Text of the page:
A few years ago when I was trying to get my head around all this sun tracking stuff, I built this small model of a sun tracker that was intended to reflect the sun onto a fixed target.
It used a 24 hour mains driven timer with a mirror glued onto the top, via a 45 degree wooden block.
The 45 degree mirror angle was supposed to reflect the sun back down the axis of rotation.
The whole thing was tilted upwards at 38 degrees (Melbourne latitude) and pointed due north.
It would have worked perfectly in spring or autumn, but a detail I missed at the time, was that the angle of the wooden block needed to be changed with the season for perfect tracking.
It was an interesting experiment, and I did learn from it.
If you can reflect the sun continuously onto one point, it would then be possible to reflect it again with a second fixed mirror onto the final target.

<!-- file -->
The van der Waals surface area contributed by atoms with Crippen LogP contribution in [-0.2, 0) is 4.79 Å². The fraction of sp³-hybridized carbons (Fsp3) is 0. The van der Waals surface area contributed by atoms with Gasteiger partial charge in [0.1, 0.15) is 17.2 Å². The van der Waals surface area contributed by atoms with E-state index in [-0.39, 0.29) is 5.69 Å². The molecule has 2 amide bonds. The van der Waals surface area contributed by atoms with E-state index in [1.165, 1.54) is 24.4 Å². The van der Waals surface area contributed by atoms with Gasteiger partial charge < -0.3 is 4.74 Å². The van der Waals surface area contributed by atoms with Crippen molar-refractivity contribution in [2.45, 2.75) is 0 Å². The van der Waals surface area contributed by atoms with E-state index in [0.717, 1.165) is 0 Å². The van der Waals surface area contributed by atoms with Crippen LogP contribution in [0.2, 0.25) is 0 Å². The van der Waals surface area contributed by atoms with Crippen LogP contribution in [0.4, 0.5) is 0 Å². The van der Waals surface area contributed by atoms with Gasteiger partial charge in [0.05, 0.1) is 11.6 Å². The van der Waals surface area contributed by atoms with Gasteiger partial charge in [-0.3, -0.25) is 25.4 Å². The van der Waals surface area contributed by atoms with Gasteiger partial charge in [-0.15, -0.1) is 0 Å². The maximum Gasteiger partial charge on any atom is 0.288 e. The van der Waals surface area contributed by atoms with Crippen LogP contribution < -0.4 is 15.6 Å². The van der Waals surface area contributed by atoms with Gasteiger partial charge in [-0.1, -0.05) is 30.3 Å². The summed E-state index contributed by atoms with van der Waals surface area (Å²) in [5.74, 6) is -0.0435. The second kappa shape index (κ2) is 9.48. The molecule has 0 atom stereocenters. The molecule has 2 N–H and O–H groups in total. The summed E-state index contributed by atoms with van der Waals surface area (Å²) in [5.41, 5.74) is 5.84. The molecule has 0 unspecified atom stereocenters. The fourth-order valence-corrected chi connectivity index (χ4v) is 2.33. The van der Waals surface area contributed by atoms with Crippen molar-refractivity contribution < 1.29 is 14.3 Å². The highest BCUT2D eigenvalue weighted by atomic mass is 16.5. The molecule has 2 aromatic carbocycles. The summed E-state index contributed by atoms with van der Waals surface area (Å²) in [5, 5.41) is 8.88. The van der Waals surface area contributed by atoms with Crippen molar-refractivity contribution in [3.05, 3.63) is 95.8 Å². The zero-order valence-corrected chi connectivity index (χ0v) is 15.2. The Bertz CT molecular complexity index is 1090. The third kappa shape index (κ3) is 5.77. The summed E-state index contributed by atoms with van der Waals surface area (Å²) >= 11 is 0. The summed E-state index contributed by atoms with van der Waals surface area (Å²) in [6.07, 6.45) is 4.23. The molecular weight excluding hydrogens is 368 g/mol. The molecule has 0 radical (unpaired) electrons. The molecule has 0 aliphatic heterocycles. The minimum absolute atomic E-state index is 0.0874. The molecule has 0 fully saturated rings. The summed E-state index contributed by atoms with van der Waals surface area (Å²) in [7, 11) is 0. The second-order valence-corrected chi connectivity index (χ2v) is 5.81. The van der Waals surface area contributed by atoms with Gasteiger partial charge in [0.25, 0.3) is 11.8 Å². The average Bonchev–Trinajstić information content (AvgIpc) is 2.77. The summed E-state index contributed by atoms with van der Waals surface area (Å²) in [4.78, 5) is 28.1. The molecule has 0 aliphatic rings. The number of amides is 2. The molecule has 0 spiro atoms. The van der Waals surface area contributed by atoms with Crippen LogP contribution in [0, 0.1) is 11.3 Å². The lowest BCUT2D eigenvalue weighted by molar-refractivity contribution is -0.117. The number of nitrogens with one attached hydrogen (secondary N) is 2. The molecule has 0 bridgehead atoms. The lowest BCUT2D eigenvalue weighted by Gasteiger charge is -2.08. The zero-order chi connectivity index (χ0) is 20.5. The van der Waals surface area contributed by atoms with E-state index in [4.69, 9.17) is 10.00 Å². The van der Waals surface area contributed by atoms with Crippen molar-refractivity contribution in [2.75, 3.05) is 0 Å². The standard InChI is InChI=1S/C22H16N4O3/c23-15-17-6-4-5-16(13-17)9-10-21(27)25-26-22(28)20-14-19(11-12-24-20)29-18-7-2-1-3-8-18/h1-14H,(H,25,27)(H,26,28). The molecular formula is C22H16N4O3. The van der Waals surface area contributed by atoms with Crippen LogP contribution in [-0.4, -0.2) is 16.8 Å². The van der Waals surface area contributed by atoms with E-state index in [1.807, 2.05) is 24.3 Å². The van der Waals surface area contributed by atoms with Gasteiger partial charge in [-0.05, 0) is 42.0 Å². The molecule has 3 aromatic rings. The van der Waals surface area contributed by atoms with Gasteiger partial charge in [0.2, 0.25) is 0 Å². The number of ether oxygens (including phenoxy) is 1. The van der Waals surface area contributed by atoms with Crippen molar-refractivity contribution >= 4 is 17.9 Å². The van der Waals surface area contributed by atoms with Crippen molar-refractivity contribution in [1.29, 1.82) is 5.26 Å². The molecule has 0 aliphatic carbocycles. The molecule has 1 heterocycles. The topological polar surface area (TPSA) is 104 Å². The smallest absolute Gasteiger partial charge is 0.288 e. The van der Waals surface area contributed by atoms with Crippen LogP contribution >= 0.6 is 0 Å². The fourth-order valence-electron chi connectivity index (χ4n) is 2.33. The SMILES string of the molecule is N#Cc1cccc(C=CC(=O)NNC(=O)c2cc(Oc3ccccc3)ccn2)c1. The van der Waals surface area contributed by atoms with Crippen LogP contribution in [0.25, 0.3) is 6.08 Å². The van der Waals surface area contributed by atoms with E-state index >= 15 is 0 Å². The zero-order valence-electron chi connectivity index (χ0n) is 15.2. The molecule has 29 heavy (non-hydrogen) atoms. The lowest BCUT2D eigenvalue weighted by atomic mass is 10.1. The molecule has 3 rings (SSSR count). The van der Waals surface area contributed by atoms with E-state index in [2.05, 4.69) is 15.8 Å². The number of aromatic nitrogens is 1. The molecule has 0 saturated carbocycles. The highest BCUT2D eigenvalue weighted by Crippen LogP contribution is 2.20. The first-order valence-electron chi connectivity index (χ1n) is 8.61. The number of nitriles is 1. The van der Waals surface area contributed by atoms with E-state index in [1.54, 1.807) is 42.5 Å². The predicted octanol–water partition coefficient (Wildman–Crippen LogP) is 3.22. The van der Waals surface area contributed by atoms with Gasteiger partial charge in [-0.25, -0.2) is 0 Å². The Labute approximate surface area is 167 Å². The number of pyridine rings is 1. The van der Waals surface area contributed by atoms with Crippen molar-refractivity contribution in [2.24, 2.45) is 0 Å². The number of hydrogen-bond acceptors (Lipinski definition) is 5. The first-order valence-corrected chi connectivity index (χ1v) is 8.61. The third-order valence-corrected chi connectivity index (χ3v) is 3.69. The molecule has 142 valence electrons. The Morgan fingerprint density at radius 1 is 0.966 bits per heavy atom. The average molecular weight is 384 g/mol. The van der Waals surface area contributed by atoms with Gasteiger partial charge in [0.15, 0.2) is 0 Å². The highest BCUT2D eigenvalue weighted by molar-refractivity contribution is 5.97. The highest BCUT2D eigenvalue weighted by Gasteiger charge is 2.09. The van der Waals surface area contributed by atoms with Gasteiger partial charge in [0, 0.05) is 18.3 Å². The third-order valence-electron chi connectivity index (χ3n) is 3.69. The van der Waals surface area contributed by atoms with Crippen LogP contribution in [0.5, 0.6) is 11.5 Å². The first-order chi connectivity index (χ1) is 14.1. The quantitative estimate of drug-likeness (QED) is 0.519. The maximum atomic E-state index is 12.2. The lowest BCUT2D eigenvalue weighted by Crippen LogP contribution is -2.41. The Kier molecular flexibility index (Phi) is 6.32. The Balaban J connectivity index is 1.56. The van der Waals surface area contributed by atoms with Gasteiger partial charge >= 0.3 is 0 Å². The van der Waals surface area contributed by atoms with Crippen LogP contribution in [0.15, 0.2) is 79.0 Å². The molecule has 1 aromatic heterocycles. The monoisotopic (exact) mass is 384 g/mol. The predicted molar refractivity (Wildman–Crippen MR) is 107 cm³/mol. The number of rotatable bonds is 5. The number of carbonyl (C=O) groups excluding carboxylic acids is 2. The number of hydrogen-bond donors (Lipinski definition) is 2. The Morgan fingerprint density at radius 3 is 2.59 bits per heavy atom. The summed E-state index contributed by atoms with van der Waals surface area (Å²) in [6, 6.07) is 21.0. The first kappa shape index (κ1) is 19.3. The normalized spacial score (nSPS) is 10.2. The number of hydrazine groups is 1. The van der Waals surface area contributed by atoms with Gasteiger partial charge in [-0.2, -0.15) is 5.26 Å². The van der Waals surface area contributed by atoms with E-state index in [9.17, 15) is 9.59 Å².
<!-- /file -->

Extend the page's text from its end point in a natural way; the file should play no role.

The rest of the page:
The second fixed mirror would only be required if you had multiple trackers spaced apart (to prevent mutual shading) all directing sunlight onto the same target.
It was just a crazy idea that I had at the time, that I just had to try out.
It "almost" worked, and would have worked perfectly if I had known to make my mirror elevation adjustable on the face of the 24 hour timer, instead of rigidly fixing it at 45 degrees.